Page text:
How Are The Mighty Fallen?

September 18, 2023 | By

Empires come and go. Sporting ascendancy is equally, and inevitably, ephemeral. Few sporting giants, however, can have been brought back down to earth as completely and precipitously, as the West Indies cricket team.

The first thing to say about the West Indies cricket team is that it’s a miracle it ever existed at all. There is no country called the West Indies. Nor is there any sort of federation. The various now independent territories come together for cricket and, in the form of the University of the West Indies, for tertiary education.

As Michael Manley, the former Jamaican Premier, put it in his magisterial history of West Indies cricket, “The inhabitants of the English-speaking islands of the West Indies [and Guyana on the Caribbean coast of South America] play cricket because the English brought the game with them.” The first inter-colonial match was played between British Guiana and Barbados in 1846. The game gradually developed on a regional basis. A strong side, led by the Barbadian George Challenor and including the great all-rounder Learie Constantine, toured England in 1923, and the English cricketing authorities concluded that the tourists deserved encouragement. Accordingly, to provide some sort of regional structure, the West Indies Board of Control (“WIBC”) was established in 1926.

George Headley

West Indies played its first Test match, against England at Lord’s, in 1928. England won both Tests in the series by an innings. In the Caribbean in 1929-30, the series was drawn one-all and West Indies introduced its first genius, George Headley, to the international game; Headley, born in Panama City but raised in his mother’s native Jamaica, chose cricket over dentistry studies in the United States. He made 176 on debut in the draw at Bridgetown, and 114 not out and 112 in the victory at Georgetown; the “Black Bradman “had arrived.

Cricket’s history makes it inevitable that the relationship between England and each of its former colonies that plays the game is a key aspect of each such country’s cricketing heritage. In some cases this can break out, as it were, in individual crises, like the Bodyline Series, or the D’Oliveira Affair. Generally, though, it is more deep-rooted than that. Nowhere, not even in the subcontinent, is this more the case than in the West Indies, with its distinctive and troubling history. Even today, in Britain, let alone the Caribbean, with the collective guilt about the Windrush generation, these issues resonate.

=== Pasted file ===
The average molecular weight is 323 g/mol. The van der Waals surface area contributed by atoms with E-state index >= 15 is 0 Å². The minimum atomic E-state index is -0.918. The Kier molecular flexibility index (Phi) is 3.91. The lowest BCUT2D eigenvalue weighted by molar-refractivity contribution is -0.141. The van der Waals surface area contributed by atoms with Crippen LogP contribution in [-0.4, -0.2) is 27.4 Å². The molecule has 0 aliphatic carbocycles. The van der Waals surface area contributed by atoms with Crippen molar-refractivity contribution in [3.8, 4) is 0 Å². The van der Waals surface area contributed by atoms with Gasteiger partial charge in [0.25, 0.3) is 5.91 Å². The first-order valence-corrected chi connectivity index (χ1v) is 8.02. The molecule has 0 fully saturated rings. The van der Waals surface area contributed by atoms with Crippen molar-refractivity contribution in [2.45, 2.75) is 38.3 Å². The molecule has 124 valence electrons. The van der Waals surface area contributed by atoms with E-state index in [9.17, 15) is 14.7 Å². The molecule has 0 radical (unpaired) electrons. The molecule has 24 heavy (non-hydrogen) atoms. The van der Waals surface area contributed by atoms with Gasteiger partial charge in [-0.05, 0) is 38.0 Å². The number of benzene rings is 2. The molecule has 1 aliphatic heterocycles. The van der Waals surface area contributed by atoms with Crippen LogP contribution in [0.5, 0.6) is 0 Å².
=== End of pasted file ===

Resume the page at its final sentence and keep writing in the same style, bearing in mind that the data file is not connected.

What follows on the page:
As Manley points out, the English-speaking Caribbean territories are “almost unique in contemporary history because not one is inhabited by people who can trace their occupation before 1494, when Columbus first stumbled across Jamaica.”

Frank Worrell

We all know how the territories were populated. The territories’ history explains a lot about their cricket. Nothing exemplifies this more than the fact that West Indies teams were always captained by a white man until Frank Worrell took over from Gerry Alexander in 1960.

Worrell’s appointment was the culmination of a long campaign waged by, among others, the Marxist philosopher C L R James, the acknowledged master scribe of West Indies cricket.


Worrell’s natural traits of humanity and leadership had a liberating effect on West Indies cricket. He led them in only three series, and he was past his best as a player, but he was a big part of the reason why they were the best team in the world in the mid-1960s. Another aspect of this was that by this time they had a second genius, perhaps the greatest, certainly the most versatile, charismatic and entertaining all-round cricketer in the history of the game, the left-handed Garfield Sobers.

Sobers, like Constantine and Worrell before him, had honed his skills in league cricket in Lancashire. By the time he joined Nottinghamshire as their first overseas player of the new registration era in 1968, he was already a world- class player. But he and his contemporaries, Rohan Kanhai and Lance Gibbs, set a trend that was absolutely critical to the advancement of West Indies cricket. By the early 1970s almost every county, except Yorkshire, had a West Indian Test player on their books; at one point Warwickshire had four.

In 1975-76, towards a transitional period following the departure of Sobers and others, Clive Lloyd led a relatively young side to face Ian Chappell’s Australians. The result was a chastening five-one defeat, with West Indies batters, hardly uniquely, reeling under an onslaught from fast bowlers Dennis Lillee and Jeff Thomson. This series had a seismic impact on world cricket, not because of what it did for Australia but because of what it did to the West Indies. Lloyd became convinced of the importance of sustained and hostile fast bowling.

The impact was immediate. West Indies beat England three-nil in 1976, a series which started with the home side’s South African-born captain, Tony Greig, predicting, so unfortunately in so many ways, that his team would make the West Indians “grovel”. The West Indians, powered by the electric pace bowling of Andy Roberts and Michael Holding, and the batting of the supremely dominating Vivian Richards, were magnificent.

At this point there was an interruption to top-class Test cricket caused by the rebel competition organised by Kerry Packer in Australia. All the best West Indies players except Alvin Kallicharan, joined World Series Cricket. The impact of this on the development of West Indies cricket should not be underestimated. The cricket establishment looked down its nose at the Packer “ circus “ , but everyone who actually took part in it said it was the most demanding cricket they ever played. The West Indians returned to the “official” game in 1979 tougher, harder and more professional than ever.